Now this might sound quite off-putting for some, but to me, Orkney is the perfect place for a PhD despite all its challenges. First of all, it is stunningly beautiful. I get to do some of my fieldwork on the most spectacular cliffs in the UK or at UNESCO World Heritage sites. (By the way, thank you, dear Norse, for carving runes there. Much appreciated.) As if that was not enough, there is the unique wildlife, too. In the bays just a short walk from my flat, you can regularly see seals and often enough whales. A bit further afield, the cliffs are filled with puffins. Not that I ever procrastinate by puffin-watching, but come on, aren’t puffins the cutest things in the world?

The island community itself is one of Orkney’s biggest assets. There is an extraordinary sense of community and resourcefulness in the Northern Isles. Even as an outsider, I was quickly welcomed into the fold. The response to my research has been overwhelmingly positive, and people are genuinely interested in what I do. They also appear to talk about it, and more than once I’ve been asked about runes by people I thought I had never seen before, even a cashier at my supermarket (yes, Orkney does have supermarkets).

Another big advantage for young researchers lies in Orkney’s geography itself. Many sites are hard to access, and most academics in my field are based much further south or even on the continent. This means that in Orkney, there is still a lot to discover for me, and sometimes this happens in fairly quirky ways up here. At times, random chats in the pub can turn to my research, and people mention runes they have seen locally – and these chance encounters have led to various discoveries of antiquarian or modern runic carvings which were previously unknown to academics.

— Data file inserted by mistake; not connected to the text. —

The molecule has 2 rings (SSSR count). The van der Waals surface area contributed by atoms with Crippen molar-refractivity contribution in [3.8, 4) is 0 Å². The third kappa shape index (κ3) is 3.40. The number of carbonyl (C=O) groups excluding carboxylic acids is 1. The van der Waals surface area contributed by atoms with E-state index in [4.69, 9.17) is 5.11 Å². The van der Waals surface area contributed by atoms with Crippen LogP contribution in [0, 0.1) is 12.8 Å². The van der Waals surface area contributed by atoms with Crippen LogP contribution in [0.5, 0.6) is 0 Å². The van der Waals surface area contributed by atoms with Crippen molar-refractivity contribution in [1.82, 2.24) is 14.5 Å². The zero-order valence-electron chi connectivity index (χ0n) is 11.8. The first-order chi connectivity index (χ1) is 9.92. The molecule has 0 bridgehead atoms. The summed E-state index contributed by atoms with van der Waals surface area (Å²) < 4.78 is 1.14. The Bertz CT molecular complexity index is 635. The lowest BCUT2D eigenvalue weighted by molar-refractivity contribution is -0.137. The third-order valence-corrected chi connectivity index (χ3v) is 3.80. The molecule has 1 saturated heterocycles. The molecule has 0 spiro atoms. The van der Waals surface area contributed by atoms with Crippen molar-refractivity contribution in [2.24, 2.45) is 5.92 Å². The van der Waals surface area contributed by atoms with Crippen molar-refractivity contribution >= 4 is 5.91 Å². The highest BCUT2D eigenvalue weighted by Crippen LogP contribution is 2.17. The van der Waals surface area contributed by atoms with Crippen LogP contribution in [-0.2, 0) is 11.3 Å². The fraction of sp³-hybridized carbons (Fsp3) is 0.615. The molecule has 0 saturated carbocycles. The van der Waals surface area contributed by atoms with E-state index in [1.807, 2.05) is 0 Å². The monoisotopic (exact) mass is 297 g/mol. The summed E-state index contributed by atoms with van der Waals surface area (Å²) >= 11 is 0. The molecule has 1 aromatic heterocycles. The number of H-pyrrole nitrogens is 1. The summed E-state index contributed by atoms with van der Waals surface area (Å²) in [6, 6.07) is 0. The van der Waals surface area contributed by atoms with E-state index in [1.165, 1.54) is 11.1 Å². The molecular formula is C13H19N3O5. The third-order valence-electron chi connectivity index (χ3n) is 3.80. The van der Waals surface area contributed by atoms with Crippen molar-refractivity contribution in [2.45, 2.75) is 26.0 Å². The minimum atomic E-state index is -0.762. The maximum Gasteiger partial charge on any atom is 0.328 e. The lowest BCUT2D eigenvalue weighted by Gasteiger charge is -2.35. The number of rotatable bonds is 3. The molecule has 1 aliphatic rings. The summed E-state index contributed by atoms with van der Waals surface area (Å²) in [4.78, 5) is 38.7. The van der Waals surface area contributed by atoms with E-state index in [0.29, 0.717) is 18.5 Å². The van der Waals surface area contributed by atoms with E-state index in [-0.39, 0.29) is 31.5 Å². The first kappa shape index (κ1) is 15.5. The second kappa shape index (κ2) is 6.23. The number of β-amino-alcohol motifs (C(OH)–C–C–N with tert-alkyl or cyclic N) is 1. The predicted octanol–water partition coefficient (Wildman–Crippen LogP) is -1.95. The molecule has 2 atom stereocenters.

Brodgar

The Ring of Brodgar is UNESCO World Cultural Heritage and happens to have a runic inscription, too, so I get to do some fieldwork there. Can it get any better?, photo by Andrea Blendl

An important matter for any PhD student is always finance. Luckily, while travel here is expensive, rents are much lower than in the South and food prices are about the same. As you might expect, heating in winter is also a big factor in my budget, but on the other hand, Kirkwall is great with student discounts, and other bits of my living costs (like a gym membership or cinema tickets) are cheaper than in big cities, too. Besides, Orkney’s main attractions are free. So I would argue that, on a student budget, you can enjoy a considerably higher quality of living than further south.

One thing I really enjoy about Orkney is that, somehow, the pace of life here feels less hectic. With Kirkwall being a small-ish town, you can walk everywhere, and cars actually stop to let you cross the roads with a friendly smile. In many places, you don’t even need to lock your door. I love being so close to nature and all these amazing monuments, from Neolithic to medieval. Sure, doing a PhD far away from the bustle of big cities in the Central Belt is not for everybody, and there are special challenges about working in the Northern Isles – but I wouldn’t want to change a thing.

Keep up to date with Andrea’s research on her blog: https://www.uhi.ac.uk/en/research-enterprise/cultural/centre-for-nordic-studies/andreas-blog/